Why can they get away with this and why does their business keep growing significantly (Facebook’s share price has increased 61.44% in the last year[vi])? The simple answer is the same as for every other company- Their Moat.


For those of you who are not familiar with the term, an economic Moat is, put simply, a barrier to entry for any threats to the enterprise- be it another company, economic issues, governments or Pandemics. The wider the Moat, the safer the company is to continue its mission and prosper. 


Morningstar Investments, the famous investment research company, defines four types of Moats:


1.    Switching Costs- The financial and/or emotional cost of switching from one brand/product/service to another

2.    Intangible Assets- Brand image, patents, trade secrets, customer perception

3.     Cost Advantage- Based on:

1.    Economies of scale- eg., Amazon Prime-wide

2.    Process advantage- Be cheaper eg., Payless Shoe Stores, Kmart-narrower

4.    Network Effect- Value grows as people use the brand or service more and more-self perpetuating[vii]


Let’s look at each as regards Facebook:


1.    Switching CostsSure, you can switch social media apps, but a. you want to be where everyone is, is the soul of social media, and b. If you did switch from Facebook, your likely choice would be Instagram, which is—Facebook. Yes, you can go TikTok or Reddit or Snapchat but in the 6+ hours the average teenager spends on the internet, which social media app is where the action is? And what would it take, if it were at all possible, for the invaders of the moat to be a real alternative to Facebook? Switching costs are both financial and functional. And advertisers know that.

2.    Intangible Assets- Facebook is a brand that has withstood governmental attacks, hackers, invaders and their own greed and inability to respond in a timely and correct manner-but it is still—Facebook. And advertisers know that.

3.    Economies of Scale- In this case, Scale above all is reach. Half the world outside of China is on Facebook. And advertisers know that.

4.    Network Effect- Why Facebook keeps getting bigger and bigger. The huge trove of data feeds the monster and it perpetuates itself. And advertisers know that.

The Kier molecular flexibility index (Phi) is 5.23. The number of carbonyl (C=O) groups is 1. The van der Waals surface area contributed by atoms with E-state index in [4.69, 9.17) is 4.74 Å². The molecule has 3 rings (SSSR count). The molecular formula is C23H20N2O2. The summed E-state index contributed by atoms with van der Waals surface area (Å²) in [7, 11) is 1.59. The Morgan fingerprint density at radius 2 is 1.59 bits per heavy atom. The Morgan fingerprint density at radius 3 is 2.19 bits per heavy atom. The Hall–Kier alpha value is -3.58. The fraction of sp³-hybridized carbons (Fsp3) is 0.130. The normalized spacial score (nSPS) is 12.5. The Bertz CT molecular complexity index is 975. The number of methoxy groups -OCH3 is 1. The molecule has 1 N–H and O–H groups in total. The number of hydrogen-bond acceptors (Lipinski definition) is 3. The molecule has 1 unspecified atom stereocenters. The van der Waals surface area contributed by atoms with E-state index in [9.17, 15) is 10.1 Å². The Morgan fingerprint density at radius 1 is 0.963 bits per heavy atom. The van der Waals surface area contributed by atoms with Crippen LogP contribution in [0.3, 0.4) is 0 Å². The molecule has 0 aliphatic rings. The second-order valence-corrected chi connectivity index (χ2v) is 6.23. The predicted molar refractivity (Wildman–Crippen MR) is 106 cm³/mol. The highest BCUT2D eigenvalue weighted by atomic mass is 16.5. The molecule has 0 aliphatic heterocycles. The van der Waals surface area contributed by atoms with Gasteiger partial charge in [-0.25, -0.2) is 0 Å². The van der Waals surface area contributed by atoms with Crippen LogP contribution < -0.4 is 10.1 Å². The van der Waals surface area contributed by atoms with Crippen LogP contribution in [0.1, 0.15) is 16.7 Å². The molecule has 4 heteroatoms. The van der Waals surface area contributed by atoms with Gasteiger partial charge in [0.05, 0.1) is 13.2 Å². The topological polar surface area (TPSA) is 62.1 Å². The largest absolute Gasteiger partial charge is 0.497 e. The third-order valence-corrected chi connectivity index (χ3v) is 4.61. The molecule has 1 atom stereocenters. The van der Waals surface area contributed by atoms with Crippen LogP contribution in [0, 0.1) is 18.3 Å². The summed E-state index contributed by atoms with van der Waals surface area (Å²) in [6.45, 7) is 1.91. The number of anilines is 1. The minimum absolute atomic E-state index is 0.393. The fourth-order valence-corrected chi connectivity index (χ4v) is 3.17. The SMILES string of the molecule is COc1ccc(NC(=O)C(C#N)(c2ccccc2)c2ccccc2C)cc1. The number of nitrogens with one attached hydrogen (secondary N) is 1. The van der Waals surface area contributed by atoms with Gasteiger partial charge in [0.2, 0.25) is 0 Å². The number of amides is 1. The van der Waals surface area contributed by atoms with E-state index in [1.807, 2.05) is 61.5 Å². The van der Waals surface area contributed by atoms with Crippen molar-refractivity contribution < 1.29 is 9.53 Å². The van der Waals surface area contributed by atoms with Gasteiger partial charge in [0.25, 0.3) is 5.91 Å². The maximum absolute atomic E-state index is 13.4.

Is there anything that can readjust the balance between social responsibility, actually protecting users from hate and misinformation, and the constant flood of increased revenue without overbearing government control, which would taint the experience? 


Well, as Frenkel and Kang have aptly stated above, if there is an answer, nobody has found it yet. Even if government is successful in breaking up the company, it will be broken into pieces so big that they may be able to regenerate to an even bigger tomorrow. But yet, given the absolute fact that our children are digital-native and are influenced more and more by what they see and hear on social media, where they may spend most of their day, it is a problem that must be solved for the good of society. Will today’s teenagers and young people demand more social responsibility of companies they deal with? I have polled every class I teach about this, and they all say yes. 


But, the question really is, are they the influencers or the influenced?


And Facebook, with the rest of the Four Horsemen, goes on.


Author’s Note: An Ugly Truth is a well-written, totally engaging, at times stomach-turning, book that everyone should read, if they live anywhere in this world.


[i] Sheera Frenkel and Cecilia Kang, “An Ugly Truth: Inside Facebook’s Battle for Domination,” (New York: HarperCollins, 2021), p. 300.

[ii] Ibid., p. 117.

[iii], “Facebook will restrict ad targeting of under-18s,”

[iv], “The F.T.C. asks for an extension to refile its Facebook antitrust suit,”

[v] Scott Galloway, “The Four: The hidden DNA of Amazon, Apple, Facebook and Google,” (New York: Portfolio/Penguin, 2017) p. 2. 


[vii], “Types of economic moats,”